At a meeting where he has enjoyed no little pleasure in the past, this weekend’s Australian Grand Prix looks set to be a positively painful experience for Lewis Hamilton. The seven-time champion’s frustration at his underperforming Mercedes in Melbourne was palpable as the team’s efforts to improve appeared to be futile.
Hamilton has won here twice and taken pole a record eight times, including the last six consecutive races. But in a stark change of fortune this year, he will not be threatening the front of the grid at Albert Park on Saturday.
The British driver was blunt in his assessment after second practice, where he finished in 13th, with his teammate George Russell in 11th. “Nothing we change on the car makes a difference at the moment and that is the difficult thing,” he said. “You get into the car and you are very optimistic, make changes, and then it doesn’t improve. There is just not a lot we can do.”
Since the start of the season the Mercedes has suffered from “porpoising”, a jarring on straights as the ground-effect downforce of the car is stalled at high speed. Mercedes have admitted there is no quick fix but they did not manage to bring expected upgrades to Australia, leaving them struggling to work around the problem.
Hamilton was 10th at the last round in Saudi Arabia and admitted the drivers could make little difference to the performance. “It is frustrating because you are trying to push and trying to catch and even on a decent lap I am 1.2sec down,” he said.
The frustration was clearly being felt across the team. Russell said: “We have gone left, right and center with the setup but that has resulted in a similar outcome, so we need to get on top of things.”
On this form and with the Alpines looking formidably quick, even fighting to be in the top six could be beyond the British pair as their hopes of competing for the title slip further away.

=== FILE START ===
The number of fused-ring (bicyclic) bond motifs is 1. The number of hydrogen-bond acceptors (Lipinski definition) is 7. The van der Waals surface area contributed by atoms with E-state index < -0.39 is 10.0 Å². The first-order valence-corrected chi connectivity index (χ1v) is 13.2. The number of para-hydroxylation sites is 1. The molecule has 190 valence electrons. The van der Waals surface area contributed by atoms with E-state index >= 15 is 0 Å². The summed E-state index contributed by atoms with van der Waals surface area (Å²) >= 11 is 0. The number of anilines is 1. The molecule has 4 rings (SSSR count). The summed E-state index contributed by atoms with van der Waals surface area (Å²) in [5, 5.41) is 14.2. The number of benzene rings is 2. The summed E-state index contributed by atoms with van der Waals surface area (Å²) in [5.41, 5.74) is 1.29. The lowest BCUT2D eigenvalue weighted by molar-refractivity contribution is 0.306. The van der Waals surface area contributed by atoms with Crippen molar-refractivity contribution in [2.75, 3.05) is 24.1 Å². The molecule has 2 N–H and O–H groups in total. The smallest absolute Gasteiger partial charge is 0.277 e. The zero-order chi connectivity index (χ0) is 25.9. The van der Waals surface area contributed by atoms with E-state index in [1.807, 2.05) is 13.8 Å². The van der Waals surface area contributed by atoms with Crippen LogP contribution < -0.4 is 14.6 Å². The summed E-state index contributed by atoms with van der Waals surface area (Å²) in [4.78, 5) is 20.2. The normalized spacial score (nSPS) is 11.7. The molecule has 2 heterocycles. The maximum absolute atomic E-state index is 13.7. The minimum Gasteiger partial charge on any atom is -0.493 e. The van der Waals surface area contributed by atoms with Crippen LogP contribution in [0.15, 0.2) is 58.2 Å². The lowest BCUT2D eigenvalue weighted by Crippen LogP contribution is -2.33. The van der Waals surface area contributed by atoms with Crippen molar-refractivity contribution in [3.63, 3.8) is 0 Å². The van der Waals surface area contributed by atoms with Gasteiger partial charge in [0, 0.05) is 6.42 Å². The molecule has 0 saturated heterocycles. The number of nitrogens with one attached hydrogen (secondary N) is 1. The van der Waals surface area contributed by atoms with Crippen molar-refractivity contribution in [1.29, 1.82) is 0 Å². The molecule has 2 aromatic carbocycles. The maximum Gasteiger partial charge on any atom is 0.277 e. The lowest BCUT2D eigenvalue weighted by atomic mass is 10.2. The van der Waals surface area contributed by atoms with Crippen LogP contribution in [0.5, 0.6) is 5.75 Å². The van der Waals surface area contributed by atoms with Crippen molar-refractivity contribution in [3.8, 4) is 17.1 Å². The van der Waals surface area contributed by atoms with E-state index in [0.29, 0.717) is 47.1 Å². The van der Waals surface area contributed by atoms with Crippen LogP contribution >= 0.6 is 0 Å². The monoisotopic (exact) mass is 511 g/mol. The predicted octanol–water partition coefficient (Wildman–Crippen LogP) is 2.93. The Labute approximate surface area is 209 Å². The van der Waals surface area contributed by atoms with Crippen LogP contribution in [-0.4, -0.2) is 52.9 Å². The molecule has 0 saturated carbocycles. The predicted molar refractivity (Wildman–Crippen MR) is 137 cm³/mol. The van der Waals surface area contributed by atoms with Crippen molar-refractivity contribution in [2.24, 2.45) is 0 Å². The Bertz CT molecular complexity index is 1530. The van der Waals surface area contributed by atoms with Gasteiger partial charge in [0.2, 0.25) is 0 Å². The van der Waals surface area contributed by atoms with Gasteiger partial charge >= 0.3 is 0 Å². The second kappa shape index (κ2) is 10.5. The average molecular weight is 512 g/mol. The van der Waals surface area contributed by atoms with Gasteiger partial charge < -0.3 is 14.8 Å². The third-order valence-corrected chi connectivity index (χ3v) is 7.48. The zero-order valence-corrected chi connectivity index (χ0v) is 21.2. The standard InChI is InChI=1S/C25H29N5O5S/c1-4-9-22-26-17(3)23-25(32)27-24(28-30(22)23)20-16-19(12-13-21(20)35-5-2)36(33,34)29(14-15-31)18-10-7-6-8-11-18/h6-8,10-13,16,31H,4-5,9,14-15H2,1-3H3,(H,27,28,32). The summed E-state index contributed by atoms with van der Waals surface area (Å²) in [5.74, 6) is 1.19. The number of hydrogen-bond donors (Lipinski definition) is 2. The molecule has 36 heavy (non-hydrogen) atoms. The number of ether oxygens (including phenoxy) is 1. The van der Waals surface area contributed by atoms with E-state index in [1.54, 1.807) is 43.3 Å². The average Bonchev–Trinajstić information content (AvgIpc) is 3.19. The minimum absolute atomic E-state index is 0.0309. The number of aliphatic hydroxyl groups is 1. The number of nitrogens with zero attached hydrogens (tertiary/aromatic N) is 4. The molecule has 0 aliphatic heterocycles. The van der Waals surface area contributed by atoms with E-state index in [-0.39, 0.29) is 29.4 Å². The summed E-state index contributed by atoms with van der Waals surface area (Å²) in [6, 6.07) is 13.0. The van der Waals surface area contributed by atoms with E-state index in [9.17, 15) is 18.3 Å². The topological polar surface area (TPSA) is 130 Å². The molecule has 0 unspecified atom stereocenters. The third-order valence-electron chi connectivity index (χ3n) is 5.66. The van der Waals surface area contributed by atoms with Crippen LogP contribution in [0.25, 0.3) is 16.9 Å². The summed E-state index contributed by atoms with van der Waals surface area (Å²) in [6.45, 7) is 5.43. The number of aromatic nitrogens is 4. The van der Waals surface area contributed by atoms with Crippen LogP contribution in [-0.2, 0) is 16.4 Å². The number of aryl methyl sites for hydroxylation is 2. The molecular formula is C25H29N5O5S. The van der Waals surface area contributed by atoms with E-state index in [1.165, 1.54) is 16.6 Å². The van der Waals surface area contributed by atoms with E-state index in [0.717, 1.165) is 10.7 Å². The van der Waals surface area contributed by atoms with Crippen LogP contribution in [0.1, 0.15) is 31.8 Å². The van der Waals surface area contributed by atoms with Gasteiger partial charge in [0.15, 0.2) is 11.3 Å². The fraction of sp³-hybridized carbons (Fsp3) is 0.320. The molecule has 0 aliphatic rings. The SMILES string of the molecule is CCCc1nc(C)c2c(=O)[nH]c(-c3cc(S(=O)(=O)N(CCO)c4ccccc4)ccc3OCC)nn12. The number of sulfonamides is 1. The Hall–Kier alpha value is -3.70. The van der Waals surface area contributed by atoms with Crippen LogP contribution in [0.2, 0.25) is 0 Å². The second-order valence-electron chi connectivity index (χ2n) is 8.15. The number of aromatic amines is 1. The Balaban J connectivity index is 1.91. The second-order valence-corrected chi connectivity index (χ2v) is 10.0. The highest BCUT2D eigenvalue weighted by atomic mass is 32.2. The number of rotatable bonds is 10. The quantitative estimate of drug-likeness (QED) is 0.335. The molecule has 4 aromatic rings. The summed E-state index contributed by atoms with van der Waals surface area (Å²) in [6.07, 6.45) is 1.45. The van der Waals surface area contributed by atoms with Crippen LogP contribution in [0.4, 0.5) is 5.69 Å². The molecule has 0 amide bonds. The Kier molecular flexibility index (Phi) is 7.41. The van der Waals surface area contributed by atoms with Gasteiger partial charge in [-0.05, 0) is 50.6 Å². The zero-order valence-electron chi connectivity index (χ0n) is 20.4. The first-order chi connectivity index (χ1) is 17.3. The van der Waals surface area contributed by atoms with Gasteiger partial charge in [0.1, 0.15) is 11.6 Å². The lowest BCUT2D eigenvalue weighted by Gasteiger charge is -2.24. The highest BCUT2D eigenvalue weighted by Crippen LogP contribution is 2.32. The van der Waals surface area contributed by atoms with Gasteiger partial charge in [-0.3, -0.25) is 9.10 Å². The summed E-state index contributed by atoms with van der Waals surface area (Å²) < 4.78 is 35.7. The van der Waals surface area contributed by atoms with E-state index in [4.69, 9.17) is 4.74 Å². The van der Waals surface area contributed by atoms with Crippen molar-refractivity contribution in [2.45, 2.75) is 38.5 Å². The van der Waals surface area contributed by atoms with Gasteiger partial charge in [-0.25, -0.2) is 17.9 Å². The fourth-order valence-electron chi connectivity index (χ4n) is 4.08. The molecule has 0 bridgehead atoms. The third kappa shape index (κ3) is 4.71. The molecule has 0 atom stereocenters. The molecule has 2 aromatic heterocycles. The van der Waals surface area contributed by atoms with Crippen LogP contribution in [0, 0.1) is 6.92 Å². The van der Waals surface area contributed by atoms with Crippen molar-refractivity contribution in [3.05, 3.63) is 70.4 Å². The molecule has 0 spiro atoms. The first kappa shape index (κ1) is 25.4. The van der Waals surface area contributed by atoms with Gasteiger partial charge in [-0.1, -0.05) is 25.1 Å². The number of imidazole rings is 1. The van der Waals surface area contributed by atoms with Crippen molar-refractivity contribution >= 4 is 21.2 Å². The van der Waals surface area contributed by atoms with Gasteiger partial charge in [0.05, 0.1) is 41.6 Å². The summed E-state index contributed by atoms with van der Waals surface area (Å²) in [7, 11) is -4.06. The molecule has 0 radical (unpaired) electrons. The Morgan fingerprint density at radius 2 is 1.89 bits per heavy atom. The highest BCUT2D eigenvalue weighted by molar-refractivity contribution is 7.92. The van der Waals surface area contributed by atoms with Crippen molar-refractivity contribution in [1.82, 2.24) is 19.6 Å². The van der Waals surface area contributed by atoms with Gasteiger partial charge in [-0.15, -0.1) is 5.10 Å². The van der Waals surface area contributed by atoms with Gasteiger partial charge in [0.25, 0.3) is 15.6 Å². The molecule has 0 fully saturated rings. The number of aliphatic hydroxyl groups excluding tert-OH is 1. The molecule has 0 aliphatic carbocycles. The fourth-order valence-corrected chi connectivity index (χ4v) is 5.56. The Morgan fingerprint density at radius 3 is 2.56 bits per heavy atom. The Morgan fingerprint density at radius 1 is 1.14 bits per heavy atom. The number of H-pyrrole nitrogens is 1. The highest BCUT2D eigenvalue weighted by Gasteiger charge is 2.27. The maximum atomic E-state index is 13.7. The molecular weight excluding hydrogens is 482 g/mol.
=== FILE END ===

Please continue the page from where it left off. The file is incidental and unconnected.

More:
The gap to the front is a chasm, but at that sharp end Melbourne is shaping up to be another mighty clash between Ferrari’s Charles Leclerc and Red Bull’s Max Verstappen, who share one victory piece. Leclerc led a one-two between them in second practice with a two-tenths advantage. They look evenly matched and having enjoyed a nip-and-tuck battle thus far, with the newly modified Albert Park circuit promising more on Sunday.
The track, where overtaking has been tricky, has been reprofiled, with various corners adjusted and the chicane at turns nine and 10 removed, allowing for a fast run down the back straight along the lake. The changes have enabled the use of four DRS zones, teeing up a potentially tactical battle similar to that which Leclerc and Verstappen fought to great effect in Saudi Arabia.
Hamilton, the sport’s biggest star for some time, may not be in the fight but the enthusiasm for the competition is undimmed in his absence. Because of the pandemic this will be the first race in Australia since 2019, and fans are relishing its return. The event is a sellout and recorded a record attendance of 112,466 on Friday with 410,000 expected over the weekend, reflecting the surge in popularity F1 is enjoying, with venues queuing up to host races.
Last week F1 announced it would hold a race in Las Vegas next year, giving the US three events in the season. With the number of meetings limited to 24 there is concern that a congested calendar could come at the expense of historic races in Europe.
Verstappen pointedly called for the sport to recognize the value of racing at certain circuits alongside the need for expansion. “We have to find a balance,” he said. “It’s just very important that we make sure we do visit proper tracks still, not only street circuits. I can definitely understand that we need a few more races in the US but we will also find it important to keep a few historic tracks which are really enjoyable to drive on the calendar.”